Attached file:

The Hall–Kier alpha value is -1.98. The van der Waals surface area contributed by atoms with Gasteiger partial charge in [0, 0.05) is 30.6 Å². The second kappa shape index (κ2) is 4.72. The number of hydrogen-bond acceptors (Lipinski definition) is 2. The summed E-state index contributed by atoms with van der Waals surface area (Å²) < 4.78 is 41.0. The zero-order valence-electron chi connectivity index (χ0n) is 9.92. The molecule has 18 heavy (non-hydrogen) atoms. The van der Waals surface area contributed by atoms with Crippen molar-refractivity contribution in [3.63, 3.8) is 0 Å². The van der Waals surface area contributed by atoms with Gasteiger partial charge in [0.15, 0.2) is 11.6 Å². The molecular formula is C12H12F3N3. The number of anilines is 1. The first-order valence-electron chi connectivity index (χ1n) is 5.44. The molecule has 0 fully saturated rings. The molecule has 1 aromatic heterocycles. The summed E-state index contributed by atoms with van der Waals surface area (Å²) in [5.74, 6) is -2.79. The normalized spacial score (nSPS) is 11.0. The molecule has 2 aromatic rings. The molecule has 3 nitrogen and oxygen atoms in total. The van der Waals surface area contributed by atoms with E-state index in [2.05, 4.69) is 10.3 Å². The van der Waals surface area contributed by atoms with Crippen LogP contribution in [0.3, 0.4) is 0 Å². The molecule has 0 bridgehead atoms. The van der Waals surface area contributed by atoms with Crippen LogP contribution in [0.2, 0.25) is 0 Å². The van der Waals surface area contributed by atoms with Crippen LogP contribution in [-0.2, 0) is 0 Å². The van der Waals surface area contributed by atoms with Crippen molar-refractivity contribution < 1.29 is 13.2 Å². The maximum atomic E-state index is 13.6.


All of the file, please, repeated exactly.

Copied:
The Hall–Kier alpha value is -1.98. The van der Waals surface area contributed by atoms with Gasteiger partial charge in [0, 0.05) is 30.6 Å². The second kappa shape index (κ2) is 4.72. The number of hydrogen-bond acceptors (Lipinski definition) is 2. The summed E-state index contributed by atoms with van der Waals surface area (Å²) < 4.78 is 41.0. The zero-order valence-electron chi connectivity index (χ0n) is 9.92. The molecule has 18 heavy (non-hydrogen) atoms. The van der Waals surface area contributed by atoms with Crippen molar-refractivity contribution in [3.63, 3.8) is 0 Å². The van der Waals surface area contributed by atoms with Gasteiger partial charge in [0.15, 0.2) is 11.6 Å². The molecular formula is C12H12F3N3. The number of anilines is 1. The first-order valence-electron chi connectivity index (χ1n) is 5.44. The molecule has 0 fully saturated rings. The molecule has 1 aromatic heterocycles. The summed E-state index contributed by atoms with van der Waals surface area (Å²) in [5.74, 6) is -2.79. The normalized spacial score (nSPS) is 11.0. The molecule has 2 aromatic rings. The molecule has 3 nitrogen and oxygen atoms in total. The van der Waals surface area contributed by atoms with E-state index in [2.05, 4.69) is 10.3 Å². The van der Waals surface area contributed by atoms with Crippen LogP contribution in [0.3, 0.4) is 0 Å². The molecule has 0 bridgehead atoms. The van der Waals surface area contributed by atoms with Crippen LogP contribution in [0.2, 0.25) is 0 Å². The van der Waals surface area contributed by atoms with Crippen LogP contribution in [-0.2, 0) is 0 Å². The van der Waals surface area contributed by atoms with Crippen molar-refractivity contribution < 1.29 is 13.2 Å². The maximum atomic E-state index is 13.6.